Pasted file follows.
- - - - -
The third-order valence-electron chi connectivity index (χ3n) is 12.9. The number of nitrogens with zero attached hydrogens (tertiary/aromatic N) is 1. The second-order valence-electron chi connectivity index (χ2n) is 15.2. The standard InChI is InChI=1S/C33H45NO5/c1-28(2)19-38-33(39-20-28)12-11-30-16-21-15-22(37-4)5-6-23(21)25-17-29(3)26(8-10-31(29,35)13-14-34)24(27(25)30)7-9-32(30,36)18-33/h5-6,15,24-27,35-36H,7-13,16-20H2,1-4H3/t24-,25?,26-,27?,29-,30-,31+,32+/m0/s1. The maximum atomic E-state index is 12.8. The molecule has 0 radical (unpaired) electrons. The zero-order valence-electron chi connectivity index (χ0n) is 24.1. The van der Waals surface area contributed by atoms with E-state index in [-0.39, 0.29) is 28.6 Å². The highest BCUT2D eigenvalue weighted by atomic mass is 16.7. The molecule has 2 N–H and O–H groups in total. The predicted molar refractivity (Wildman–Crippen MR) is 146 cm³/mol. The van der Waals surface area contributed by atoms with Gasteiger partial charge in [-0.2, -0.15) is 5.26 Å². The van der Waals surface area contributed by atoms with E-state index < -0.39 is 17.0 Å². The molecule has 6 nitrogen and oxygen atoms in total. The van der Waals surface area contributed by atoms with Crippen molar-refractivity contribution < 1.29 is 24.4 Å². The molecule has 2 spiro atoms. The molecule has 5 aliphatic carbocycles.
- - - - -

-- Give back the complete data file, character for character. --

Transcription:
The third-order valence-electron chi connectivity index (χ3n) is 12.9. The number of nitrogens with zero attached hydrogens (tertiary/aromatic N) is 1. The second-order valence-electron chi connectivity index (χ2n) is 15.2. The standard InChI is InChI=1S/C33H45NO5/c1-28(2)19-38-33(39-20-28)12-11-30-16-21-15-22(37-4)5-6-23(21)25-17-29(3)26(8-10-31(29,35)13-14-34)24(27(25)30)7-9-32(30,36)18-33/h5-6,15,24-27,35-36H,7-13,16-20H2,1-4H3/t24-,25?,26-,27?,29-,30-,31+,32+/m0/s1. The maximum atomic E-state index is 12.8. The molecule has 0 radical (unpaired) electrons. The zero-order valence-electron chi connectivity index (χ0n) is 24.1. The van der Waals surface area contributed by atoms with E-state index in [-0.39, 0.29) is 28.6 Å². The highest BCUT2D eigenvalue weighted by atomic mass is 16.7. The molecule has 2 N–H and O–H groups in total. The predicted molar refractivity (Wildman–Crippen MR) is 146 cm³/mol. The van der Waals surface area contributed by atoms with Gasteiger partial charge in [-0.2, -0.15) is 5.26 Å². The van der Waals surface area contributed by atoms with E-state index < -0.39 is 17.0 Å². The molecule has 6 nitrogen and oxygen atoms in total. The van der Waals surface area contributed by atoms with Crippen molar-refractivity contribution < 1.29 is 24.4 Å². The molecule has 2 spiro atoms. The molecule has 5 aliphatic carbocycles.